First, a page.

School Funding Lawsuit


Recapping Week Two of the PA School Funding Trial

December 4, 2021–The second week of witness testimony in the Pennsylvania school funding trial featured three days of testimony from Pennsylvania’s former top K-12 official, and an introduction to Greater Johnstown School District, one of six districts challenging that state’s inadequate and inequitable funding for public schools.

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On Tuesday, Wednesday, and most of Thursday, Matthew Stem, the former deputy secretary for elementary and secondary education for the Pennsylvania Department of Education (PDE), testified. Stem described the state’s academic standards as appropriately rigorous and highlighted the significant disparities between racial and socio-economic groups in how students measure up to these standards, linked to a lack of resources.

“There’s an urgent need to ensure that our school systems are providing the conditions for students to be successful,” he said, “and there is an urgent need to identify the reasons why we see groups that are performing so far behind the majority.” Stem affirmed that, in the view of the PDE, the disparities seen across measures of academic achievement are caused in large part by the conditions that students experience in schools and a lack of needed resources. He cited “decades of systemic inequities in the commonwealth.”

Starting late Thursday, Superintendent Amy Arcurio of Greater Johnstown School District took the stand. Her community, like many others in Pennsylvania, she shared, was left “in dire straits” by the decline of the coal and steel industry. “We’re desperately trying to reinvent our city,” Arcurio said on Thursday. “We need our students to be there for the rebirth of that economy.”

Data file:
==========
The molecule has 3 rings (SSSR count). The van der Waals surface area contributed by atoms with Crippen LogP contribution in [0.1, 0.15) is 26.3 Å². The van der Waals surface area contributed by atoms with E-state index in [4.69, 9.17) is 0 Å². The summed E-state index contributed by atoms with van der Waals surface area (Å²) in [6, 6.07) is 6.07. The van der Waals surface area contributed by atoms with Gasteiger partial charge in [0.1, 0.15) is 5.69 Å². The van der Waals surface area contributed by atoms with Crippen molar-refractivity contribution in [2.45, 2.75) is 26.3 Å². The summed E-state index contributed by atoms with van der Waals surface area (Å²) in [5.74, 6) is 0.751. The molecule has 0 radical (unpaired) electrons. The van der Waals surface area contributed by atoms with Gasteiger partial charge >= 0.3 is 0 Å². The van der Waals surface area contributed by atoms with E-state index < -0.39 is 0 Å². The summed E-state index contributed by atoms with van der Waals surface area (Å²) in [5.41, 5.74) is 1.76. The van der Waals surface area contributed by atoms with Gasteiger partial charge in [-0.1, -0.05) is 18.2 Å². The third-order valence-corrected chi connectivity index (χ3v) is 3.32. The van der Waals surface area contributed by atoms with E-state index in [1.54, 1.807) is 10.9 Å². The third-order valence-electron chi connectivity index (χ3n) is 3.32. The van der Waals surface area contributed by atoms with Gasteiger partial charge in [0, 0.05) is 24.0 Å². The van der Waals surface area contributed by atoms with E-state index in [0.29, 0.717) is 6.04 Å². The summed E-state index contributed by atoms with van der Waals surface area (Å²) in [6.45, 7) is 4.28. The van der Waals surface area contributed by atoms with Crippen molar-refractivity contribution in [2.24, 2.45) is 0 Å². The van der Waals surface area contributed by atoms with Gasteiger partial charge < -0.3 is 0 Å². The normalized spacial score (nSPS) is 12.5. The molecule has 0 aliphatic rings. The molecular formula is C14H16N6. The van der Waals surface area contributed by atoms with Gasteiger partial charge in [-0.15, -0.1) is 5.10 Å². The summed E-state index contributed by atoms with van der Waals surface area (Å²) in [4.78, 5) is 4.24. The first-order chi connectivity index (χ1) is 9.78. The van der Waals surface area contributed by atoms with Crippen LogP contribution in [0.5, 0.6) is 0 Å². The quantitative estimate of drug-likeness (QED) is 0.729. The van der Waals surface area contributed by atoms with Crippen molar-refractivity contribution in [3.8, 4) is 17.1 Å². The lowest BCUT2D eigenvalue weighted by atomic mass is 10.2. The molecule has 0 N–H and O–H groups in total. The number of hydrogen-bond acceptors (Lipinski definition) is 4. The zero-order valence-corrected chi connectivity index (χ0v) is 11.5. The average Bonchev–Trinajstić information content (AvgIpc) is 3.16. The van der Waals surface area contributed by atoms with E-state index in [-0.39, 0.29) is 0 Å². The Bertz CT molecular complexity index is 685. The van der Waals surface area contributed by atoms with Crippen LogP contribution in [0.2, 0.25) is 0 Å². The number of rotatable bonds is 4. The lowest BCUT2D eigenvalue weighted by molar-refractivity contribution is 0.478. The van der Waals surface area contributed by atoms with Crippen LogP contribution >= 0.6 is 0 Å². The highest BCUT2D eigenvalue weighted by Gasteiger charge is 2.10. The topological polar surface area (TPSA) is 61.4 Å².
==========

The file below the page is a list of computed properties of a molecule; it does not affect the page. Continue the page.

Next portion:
Court will resume at 9:00 a.m. on Tuesday, Dec. 7, and Amy Arcurio will return to the stand at 9:30 as cross-examination begins. There are no proceedings on Monday, Dec. 6. We intend to call the following witnesses over the course of next week:

  • Stephanie Kobal, first-grade teacher at the Johnstown Elementary School

  • Eric Kocsis, business manager for Greater Johnstown School District from 2016 to 2020

  • Brian Waite, Superintendent of Shenandoah Valley School District

  • Damaris Rau, Superintendent of the School District of Lancaster

  • Matthew Przywara, Chief Financial Officer of the School District of Lancaster

  • Amanda Aikens, elementary school teacher at King Elementary in the School District of Lancaster

You can follow along via the Court’s livestream, which we will link to on page each day. No recording or archiving is allowed.

We hope you will continue to follow the case, and continue to demand that our leaders in Harrisburg live up to their constitutional responsibility to ensure that all students, regardless of their community’s wealth, can receive the quality public education they need to prepare for life in the 21st century.

“Funding is a very important factor for improving outcomes…I think it’s very, very unlikely that Pennsylvania will be able to close the achievement gaps that we’ve seen for decades without additional funding, particularly for schools with high percentages of students in poverty.” – Matthew Stem, former deputy secretary for elementary and secondary education at the PA Dept. of Education

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